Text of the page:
You hear a grinding of gears, a far off moan of something that might be bagpipes or out of the corner of your eyes, you catch a glimpse of a gangly man in a blue suit, running as though the fate of the Universe depended on it.
It’s the Doctor. And this time, he’s come for you.
Impress him with your wit, Hand him his screwdriver at a key moment and you’ll be off, whirling through time and space in an impossible blue box.
Fail him and you’ll be left behind, lonely and ashamed. The worst bits of humanity encapsulated in flesh.
But what about those who do everything right? Those beautiful humans who are so brave and so true that every viewer feels a measure of guilt as they run through their fleeting lives with passion and grace; aiding the Doctor in any way they can while we sit on our couches dreaming and eating ice cream.
The first of these is Renette. Madame Pompadour. The beautiful French girl in the fireplace. Although already accompanied by Mickey and Rose it is obvious that the Doctor wants to swoop up little Renette (and then bigger, gorgeous Renette) and show her the stars. And he tells her as much at their last meeting; after she has braved years of clockwork men plotting her death (not to mention the every day perils of the French court). The Doctor tell Renette de Poisson to pack her bags and pick a star. But then, like he does, the Doctor gets the timing wrong and fails to return until after her death.
Renette de Poisson was brave, and quick-witted, the epitome of companion material. Yet she was left on Earth to live out her life as a mortal, dying of a mortal disease without ever seeing the stars.
The second of those unjustly left behind was Sally Sparrow. If anyone deserved to be whisked off to the stars and beyond it was Sally. In the span of twenty four hours she lost her best friend and a very intriguing new man to the weeping angels and instead of crying, giving up or becoming angry, she soldiered on. Sally Sparrow unlocked a forty year old message from the doctor, destroyed the weeping angels (well, some of them) and restored the TARDIS and its owner to the present time stream.
And what does she get? A ‘thank you very much.’ An ‘aren’t you grand.’ And she is left behind.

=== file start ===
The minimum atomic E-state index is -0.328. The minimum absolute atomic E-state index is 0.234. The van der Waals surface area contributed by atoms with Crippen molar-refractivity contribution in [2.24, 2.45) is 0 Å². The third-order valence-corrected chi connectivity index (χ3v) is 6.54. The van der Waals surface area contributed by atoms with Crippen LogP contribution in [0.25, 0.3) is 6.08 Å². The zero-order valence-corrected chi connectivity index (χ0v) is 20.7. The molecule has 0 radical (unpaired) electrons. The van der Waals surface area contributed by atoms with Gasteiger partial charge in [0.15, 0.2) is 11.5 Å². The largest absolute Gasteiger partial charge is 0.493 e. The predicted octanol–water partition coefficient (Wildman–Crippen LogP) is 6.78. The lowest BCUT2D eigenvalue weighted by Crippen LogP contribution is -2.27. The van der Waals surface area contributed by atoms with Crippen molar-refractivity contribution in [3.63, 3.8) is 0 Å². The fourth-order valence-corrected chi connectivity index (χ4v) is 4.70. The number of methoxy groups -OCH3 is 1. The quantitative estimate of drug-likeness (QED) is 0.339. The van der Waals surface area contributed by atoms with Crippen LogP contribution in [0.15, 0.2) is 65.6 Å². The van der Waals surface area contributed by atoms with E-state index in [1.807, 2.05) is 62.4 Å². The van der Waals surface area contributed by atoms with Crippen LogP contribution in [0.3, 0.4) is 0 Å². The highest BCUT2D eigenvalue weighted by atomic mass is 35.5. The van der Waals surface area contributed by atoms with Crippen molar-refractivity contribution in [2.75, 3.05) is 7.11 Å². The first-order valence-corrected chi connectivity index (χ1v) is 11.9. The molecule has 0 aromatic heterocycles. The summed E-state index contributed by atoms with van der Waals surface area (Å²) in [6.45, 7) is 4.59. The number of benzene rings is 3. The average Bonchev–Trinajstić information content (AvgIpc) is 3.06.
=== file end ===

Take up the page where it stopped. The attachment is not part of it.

Sally Sparrow is arguably one of the most interesting (and definitely most beautiful, although I’m glad that this doesn’t seem to matter too much. They aren’t Bond girls, thank Jeebus) of all the women who aid the Doctor in his quest to alleviate guilt and boredom. Especially contrasted to Martha, the companion du jour.
Martha may be brilliant and gorgeous but my GOD is she boring. I can’t be the only one who was desperately sick of her puppy dog worship of the Doctor by her third episode.
(Side note. I’m re-watching Doctor Who as I write this; season three, episode twelve to be exact. I was thoroughly engrossed in writing when I realized that the Doctor was shouting, ‘We’re on a planet at the end of the universe and you’re busy blogging?!’ Well yes, yes I am. And since no one in the show is currently blogging, am I wrong in thinking that he’s talking to me? Excuse me while I go outside and listen for the wailing of an interstellar parking brake.)
Well, I’m still here (sadly) and I’m not the only one.
The final unchosen companion may not be an obvious choice.
Wilfred Mott is Donna Noble’s grandfather. The innocuous, red capped stargazer is present in the Doctor Who plot line for almost as long as Donna herself and he does much to endear the audience to the brash Ms. Noble. He stares at the stars every night. He believes in magic, in space and in the impossible. Every single day of his life.
Wilfred Mott is a man after my own heart.
We stare at the stars day after day and refuse to give up hope even when the years pass without so much as a common supernova. Wilfred Mott and I have looked into the void and we hope beyond hope that something brilliant is looking back.
Yet we’re the ones left behind.
The Doctor chooses his companions seemingly willy nilly. When he finds himself alone he plucks an intelligent mind from the human populace, endears himself to them and proceeds to change (ruin?) their lives. He has no more control over who he takes with him than we have over which continent we’re born on.
The Doctor is flying through time, clinging to humans like life rafts. And I’m not sure that he always grabs the right one.